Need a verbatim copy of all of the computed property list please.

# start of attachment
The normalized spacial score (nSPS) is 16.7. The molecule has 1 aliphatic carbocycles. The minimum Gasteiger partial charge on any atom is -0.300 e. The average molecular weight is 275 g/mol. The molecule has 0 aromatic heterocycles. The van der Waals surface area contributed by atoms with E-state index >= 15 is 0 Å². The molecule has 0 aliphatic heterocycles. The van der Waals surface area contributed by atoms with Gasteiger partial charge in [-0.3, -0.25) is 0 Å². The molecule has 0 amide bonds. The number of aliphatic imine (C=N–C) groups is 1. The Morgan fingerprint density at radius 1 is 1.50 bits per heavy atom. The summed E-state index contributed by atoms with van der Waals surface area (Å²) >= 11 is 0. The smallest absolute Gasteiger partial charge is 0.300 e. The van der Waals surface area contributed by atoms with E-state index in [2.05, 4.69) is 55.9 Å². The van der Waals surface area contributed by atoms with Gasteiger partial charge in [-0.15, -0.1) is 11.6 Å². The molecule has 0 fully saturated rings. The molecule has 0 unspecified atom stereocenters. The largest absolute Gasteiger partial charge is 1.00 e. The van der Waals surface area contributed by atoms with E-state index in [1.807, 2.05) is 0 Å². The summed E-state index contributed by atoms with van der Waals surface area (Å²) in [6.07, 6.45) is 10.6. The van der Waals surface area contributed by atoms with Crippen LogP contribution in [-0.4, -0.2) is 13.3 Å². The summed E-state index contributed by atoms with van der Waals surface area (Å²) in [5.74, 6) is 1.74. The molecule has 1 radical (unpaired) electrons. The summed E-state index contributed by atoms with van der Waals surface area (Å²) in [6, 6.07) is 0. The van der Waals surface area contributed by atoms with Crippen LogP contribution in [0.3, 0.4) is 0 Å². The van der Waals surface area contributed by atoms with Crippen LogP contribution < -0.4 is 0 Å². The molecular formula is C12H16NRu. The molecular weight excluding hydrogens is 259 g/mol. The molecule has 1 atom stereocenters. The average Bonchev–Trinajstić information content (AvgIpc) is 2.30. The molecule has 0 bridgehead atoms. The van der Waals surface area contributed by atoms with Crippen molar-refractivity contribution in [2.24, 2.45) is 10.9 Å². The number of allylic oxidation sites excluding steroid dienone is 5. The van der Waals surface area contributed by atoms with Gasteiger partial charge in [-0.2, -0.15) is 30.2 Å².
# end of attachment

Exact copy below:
The normalized spacial score (nSPS) is 16.7. The molecule has 1 aliphatic carbocycles. The minimum Gasteiger partial charge on any atom is -0.300 e. The average molecular weight is 275 g/mol. The molecule has 0 aromatic heterocycles. The van der Waals surface area contributed by atoms with E-state index >= 15 is 0 Å². The molecule has 0 aliphatic heterocycles. The van der Waals surface area contributed by atoms with Gasteiger partial charge in [-0.3, -0.25) is 0 Å². The molecule has 0 amide bonds. The number of aliphatic imine (C=N–C) groups is 1. The Morgan fingerprint density at radius 1 is 1.50 bits per heavy atom. The summed E-state index contributed by atoms with van der Waals surface area (Å²) >= 11 is 0. The smallest absolute Gasteiger partial charge is 0.300 e. The van der Waals surface area contributed by atoms with E-state index in [2.05, 4.69) is 55.9 Å². The van der Waals surface area contributed by atoms with Gasteiger partial charge in [-0.15, -0.1) is 11.6 Å². The molecule has 0 fully saturated rings. The molecule has 0 unspecified atom stereocenters. The largest absolute Gasteiger partial charge is 1.00 e. The van der Waals surface area contributed by atoms with E-state index in [1.807, 2.05) is 0 Å². The summed E-state index contributed by atoms with van der Waals surface area (Å²) in [6.07, 6.45) is 10.6. The van der Waals surface area contributed by atoms with Crippen LogP contribution in [-0.4, -0.2) is 13.3 Å². The summed E-state index contributed by atoms with van der Waals surface area (Å²) in [5.74, 6) is 1.74. The molecule has 1 radical (unpaired) electrons. The summed E-state index contributed by atoms with van der Waals surface area (Å²) in [6, 6.07) is 0. The van der Waals surface area contributed by atoms with Crippen LogP contribution in [0.3, 0.4) is 0 Å². The van der Waals surface area contributed by atoms with Crippen LogP contribution < -0.4 is 0 Å². The molecular formula is C12H16NRu. The molecular weight excluding hydrogens is 259 g/mol. The molecule has 1 atom stereocenters. The average Bonchev–Trinajstić information content (AvgIpc) is 2.30. The molecule has 0 bridgehead atoms. The van der Waals surface area contributed by atoms with Crippen molar-refractivity contribution in [2.24, 2.45) is 10.9 Å². The number of allylic oxidation sites excluding steroid dienone is 5. The van der Waals surface area contributed by atoms with Gasteiger partial charge in [-0.2, -0.15) is 30.2 Å².